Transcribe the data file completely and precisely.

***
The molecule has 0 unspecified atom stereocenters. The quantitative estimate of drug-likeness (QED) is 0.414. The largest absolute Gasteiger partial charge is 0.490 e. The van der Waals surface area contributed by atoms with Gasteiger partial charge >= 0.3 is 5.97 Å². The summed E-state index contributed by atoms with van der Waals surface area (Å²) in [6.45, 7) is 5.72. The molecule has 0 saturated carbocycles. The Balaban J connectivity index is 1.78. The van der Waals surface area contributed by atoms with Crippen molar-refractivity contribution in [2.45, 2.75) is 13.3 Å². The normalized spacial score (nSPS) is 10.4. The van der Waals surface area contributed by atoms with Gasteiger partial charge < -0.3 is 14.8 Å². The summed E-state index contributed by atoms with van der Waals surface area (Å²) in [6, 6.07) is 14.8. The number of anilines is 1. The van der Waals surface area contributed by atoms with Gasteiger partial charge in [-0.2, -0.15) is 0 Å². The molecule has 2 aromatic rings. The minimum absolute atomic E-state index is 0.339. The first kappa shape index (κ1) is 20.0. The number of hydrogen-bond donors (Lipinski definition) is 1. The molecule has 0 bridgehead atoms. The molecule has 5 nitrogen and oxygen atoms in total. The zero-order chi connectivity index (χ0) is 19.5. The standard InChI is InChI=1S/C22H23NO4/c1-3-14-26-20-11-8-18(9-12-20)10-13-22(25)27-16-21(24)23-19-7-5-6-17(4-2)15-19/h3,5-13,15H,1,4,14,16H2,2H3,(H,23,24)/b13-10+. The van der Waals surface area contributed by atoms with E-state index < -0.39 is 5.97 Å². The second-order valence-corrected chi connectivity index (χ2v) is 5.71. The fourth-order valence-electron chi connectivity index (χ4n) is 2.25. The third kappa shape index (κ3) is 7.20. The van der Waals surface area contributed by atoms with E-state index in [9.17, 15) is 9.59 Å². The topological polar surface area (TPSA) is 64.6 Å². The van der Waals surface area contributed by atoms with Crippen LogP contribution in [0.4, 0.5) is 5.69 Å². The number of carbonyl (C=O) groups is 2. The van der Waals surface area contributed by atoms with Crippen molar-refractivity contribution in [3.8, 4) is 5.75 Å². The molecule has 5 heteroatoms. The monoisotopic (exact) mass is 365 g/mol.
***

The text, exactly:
The molecule has 0 unspecified atom stereocenters. The quantitative estimate of drug-likeness (QED) is 0.414. The largest absolute Gasteiger partial charge is 0.490 e. The van der Waals surface area contributed by atoms with Gasteiger partial charge >= 0.3 is 5.97 Å². The summed E-state index contributed by atoms with van der Waals surface area (Å²) in [6.45, 7) is 5.72. The molecule has 0 saturated carbocycles. The Balaban J connectivity index is 1.78. The van der Waals surface area contributed by atoms with Crippen molar-refractivity contribution in [2.45, 2.75) is 13.3 Å². The normalized spacial score (nSPS) is 10.4. The van der Waals surface area contributed by atoms with Gasteiger partial charge < -0.3 is 14.8 Å². The summed E-state index contributed by atoms with van der Waals surface area (Å²) in [6, 6.07) is 14.8. The number of anilines is 1. The van der Waals surface area contributed by atoms with Gasteiger partial charge in [-0.2, -0.15) is 0 Å². The molecule has 2 aromatic rings. The minimum absolute atomic E-state index is 0.339. The first kappa shape index (κ1) is 20.0. The number of hydrogen-bond donors (Lipinski definition) is 1. The molecule has 0 bridgehead atoms. The molecule has 5 nitrogen and oxygen atoms in total. The zero-order chi connectivity index (χ0) is 19.5. The standard InChI is InChI=1S/C22H23NO4/c1-3-14-26-20-11-8-18(9-12-20)10-13-22(25)27-16-21(24)23-19-7-5-6-17(4-2)15-19/h3,5-13,15H,1,4,14,16H2,2H3,(H,23,24)/b13-10+. The van der Waals surface area contributed by atoms with E-state index < -0.39 is 5.97 Å². The second-order valence-corrected chi connectivity index (χ2v) is 5.71. The fourth-order valence-electron chi connectivity index (χ4n) is 2.25. The third kappa shape index (κ3) is 7.20. The van der Waals surface area contributed by atoms with E-state index in [9.17, 15) is 9.59 Å². The topological polar surface area (TPSA) is 64.6 Å². The van der Waals surface area contributed by atoms with Crippen LogP contribution in [0.4, 0.5) is 5.69 Å². The number of carbonyl (C=O) groups is 2. The van der Waals surface area contributed by atoms with Crippen molar-refractivity contribution in [3.8, 4) is 5.75 Å². The molecule has 5 heteroatoms. The monoisotopic (exact) mass is 365 g/mol.